Online global review site, Trustpilot, raised its Series E round of US$55.0 million in March 2019. The company's website has tracked over 77 million reviews, with over 344,000 web domains reviewed since it launched in 2007, is ranked in the top 1% of websites (Alexa ranking). Trustpilot has also made several significant hires adding a new Chief Marketing Officer, Chief Human Resources Officer, and Chief Legal & Policy Officer to its team, promoting strategic members of its leadership team and adding to its Board of Directors. Trustpilot has over 800 employees in its 8 office locations in Copenhagen, London, Edinburgh, New York, Denver, Berlin, Melbourne, and Vilnius.

 

In its latest drive towards trust and transparency, Trustpilot launched 'transparency reviews' which provides detailed information on how every company invites, receives and responds to reviews across over 345,000 domains globally.

 

Total Draper Esprit plc investment: £29.7 million

Investment valuation as at 31 March 2020: £65.3 million

 

UiPath

April 2019, Uipath, a Robotic process automation (RPA) software company, raised its Series D investment round of US$568 million at a post-money valuation of US$7 billion making Uipath the highest-valued AI enterprise software companies in the world. The round was led by Coatue Management with participation from Earlybird VC Dragoneer, Wellington, Sands Capital, Accel, funds and accounts managed by T. Rowe Price Associates, CapitalG, and Sequoia.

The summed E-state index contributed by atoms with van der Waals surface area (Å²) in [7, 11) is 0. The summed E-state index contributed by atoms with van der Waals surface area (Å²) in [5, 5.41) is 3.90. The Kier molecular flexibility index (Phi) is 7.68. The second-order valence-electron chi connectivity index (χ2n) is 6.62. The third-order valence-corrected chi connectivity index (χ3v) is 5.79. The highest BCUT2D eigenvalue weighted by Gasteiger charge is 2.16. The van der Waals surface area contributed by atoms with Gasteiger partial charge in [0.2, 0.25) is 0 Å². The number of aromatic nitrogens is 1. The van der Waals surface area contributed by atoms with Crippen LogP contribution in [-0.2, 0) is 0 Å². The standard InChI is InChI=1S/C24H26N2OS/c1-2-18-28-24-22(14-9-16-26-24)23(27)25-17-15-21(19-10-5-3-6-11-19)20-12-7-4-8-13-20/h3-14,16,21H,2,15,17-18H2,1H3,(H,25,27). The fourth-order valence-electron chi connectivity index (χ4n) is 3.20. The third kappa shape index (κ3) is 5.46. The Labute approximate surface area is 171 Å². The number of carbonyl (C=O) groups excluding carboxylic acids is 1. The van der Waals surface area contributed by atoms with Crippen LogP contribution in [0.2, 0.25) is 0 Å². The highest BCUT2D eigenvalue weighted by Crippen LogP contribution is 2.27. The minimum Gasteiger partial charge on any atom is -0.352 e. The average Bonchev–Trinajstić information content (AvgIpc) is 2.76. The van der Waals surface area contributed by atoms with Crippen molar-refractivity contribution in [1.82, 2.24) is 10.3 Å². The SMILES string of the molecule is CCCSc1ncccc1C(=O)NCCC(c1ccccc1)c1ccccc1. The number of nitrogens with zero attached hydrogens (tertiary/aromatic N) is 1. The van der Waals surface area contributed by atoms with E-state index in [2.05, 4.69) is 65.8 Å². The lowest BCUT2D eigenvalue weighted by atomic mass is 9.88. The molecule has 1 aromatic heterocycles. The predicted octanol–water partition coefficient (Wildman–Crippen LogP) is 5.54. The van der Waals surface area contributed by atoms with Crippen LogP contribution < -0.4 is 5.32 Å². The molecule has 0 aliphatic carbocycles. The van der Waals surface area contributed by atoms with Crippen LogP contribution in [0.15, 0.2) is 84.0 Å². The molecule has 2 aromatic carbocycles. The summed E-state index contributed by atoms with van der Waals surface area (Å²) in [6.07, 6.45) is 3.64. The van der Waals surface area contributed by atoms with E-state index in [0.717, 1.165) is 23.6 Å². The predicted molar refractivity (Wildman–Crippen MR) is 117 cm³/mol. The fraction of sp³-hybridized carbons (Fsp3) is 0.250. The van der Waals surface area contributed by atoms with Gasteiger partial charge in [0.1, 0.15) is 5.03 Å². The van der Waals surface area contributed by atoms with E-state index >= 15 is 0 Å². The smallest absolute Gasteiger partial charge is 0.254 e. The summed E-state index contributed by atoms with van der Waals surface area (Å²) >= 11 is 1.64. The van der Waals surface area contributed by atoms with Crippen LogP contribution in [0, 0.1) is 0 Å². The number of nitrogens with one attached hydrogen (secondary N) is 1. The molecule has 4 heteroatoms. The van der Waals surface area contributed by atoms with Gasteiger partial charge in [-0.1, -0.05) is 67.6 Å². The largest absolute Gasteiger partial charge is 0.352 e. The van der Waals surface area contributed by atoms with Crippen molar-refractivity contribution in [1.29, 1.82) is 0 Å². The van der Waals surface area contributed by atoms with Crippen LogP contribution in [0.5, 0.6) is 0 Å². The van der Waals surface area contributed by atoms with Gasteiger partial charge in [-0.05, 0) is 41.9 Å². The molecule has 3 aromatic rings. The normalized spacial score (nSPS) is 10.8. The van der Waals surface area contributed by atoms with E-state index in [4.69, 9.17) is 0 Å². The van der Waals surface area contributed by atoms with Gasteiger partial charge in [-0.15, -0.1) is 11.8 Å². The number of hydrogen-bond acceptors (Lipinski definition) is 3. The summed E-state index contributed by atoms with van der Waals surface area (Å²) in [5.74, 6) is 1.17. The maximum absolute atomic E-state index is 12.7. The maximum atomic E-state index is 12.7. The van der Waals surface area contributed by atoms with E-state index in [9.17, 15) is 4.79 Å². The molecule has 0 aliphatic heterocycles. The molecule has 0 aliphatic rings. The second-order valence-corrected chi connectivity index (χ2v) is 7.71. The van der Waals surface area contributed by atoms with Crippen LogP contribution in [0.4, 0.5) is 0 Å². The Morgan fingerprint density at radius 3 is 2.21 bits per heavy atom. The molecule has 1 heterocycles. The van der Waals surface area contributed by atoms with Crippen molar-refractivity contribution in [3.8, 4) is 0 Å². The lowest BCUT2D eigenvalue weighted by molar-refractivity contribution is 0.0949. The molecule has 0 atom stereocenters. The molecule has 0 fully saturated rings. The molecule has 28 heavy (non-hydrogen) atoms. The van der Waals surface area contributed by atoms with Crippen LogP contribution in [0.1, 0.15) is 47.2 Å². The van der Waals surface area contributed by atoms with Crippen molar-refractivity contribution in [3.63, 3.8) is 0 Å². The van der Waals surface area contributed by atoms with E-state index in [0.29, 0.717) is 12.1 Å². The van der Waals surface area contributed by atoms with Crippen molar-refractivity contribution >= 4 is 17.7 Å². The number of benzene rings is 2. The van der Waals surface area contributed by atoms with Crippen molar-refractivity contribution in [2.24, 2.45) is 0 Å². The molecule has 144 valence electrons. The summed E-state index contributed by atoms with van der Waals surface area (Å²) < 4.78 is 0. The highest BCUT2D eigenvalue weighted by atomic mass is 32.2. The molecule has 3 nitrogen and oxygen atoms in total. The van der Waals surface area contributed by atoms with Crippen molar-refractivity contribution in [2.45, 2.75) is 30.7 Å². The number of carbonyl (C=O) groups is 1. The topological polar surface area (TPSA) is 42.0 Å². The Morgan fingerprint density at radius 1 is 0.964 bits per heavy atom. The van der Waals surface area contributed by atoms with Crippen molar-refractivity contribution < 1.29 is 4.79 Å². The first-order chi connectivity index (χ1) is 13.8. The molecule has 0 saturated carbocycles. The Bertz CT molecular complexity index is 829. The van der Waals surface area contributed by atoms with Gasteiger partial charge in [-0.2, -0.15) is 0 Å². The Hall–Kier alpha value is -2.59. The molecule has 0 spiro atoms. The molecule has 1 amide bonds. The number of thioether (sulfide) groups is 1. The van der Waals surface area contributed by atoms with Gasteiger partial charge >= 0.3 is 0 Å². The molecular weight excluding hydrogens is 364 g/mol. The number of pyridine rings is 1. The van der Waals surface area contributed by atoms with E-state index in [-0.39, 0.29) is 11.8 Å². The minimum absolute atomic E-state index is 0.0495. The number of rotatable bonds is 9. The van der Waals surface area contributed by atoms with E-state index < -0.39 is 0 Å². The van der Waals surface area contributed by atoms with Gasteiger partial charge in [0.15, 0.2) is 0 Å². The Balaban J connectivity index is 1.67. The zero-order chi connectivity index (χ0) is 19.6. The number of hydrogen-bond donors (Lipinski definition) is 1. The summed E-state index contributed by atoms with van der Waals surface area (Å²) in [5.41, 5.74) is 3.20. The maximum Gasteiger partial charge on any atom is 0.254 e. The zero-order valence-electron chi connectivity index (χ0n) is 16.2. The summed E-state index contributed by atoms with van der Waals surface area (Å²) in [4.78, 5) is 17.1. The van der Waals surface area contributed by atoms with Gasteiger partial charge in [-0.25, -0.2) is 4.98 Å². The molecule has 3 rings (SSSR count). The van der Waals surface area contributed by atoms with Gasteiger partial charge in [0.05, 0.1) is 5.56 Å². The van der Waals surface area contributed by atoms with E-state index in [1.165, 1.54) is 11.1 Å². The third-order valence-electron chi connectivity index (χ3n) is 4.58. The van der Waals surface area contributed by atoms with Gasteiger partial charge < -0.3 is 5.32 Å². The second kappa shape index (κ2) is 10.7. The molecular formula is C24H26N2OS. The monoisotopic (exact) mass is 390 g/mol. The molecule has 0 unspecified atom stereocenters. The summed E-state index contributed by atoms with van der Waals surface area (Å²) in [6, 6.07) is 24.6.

During the period between 2017 and 2019, the software company has increased its annual recurring revenue (ARR) from US$8 million to US$360 million, exceeded 6,000 customers and increased its operating revenue by 37,463% making it one of the fastest growing companies in the world. During the year, UiPath has been ranked in Deloitte's 2019 Technology Fast 500 number two spot and post-period-end, was recognised as the fastest growing technology company in the Americas and overall number two in FT America's Fastest Growing Companies 2020 list.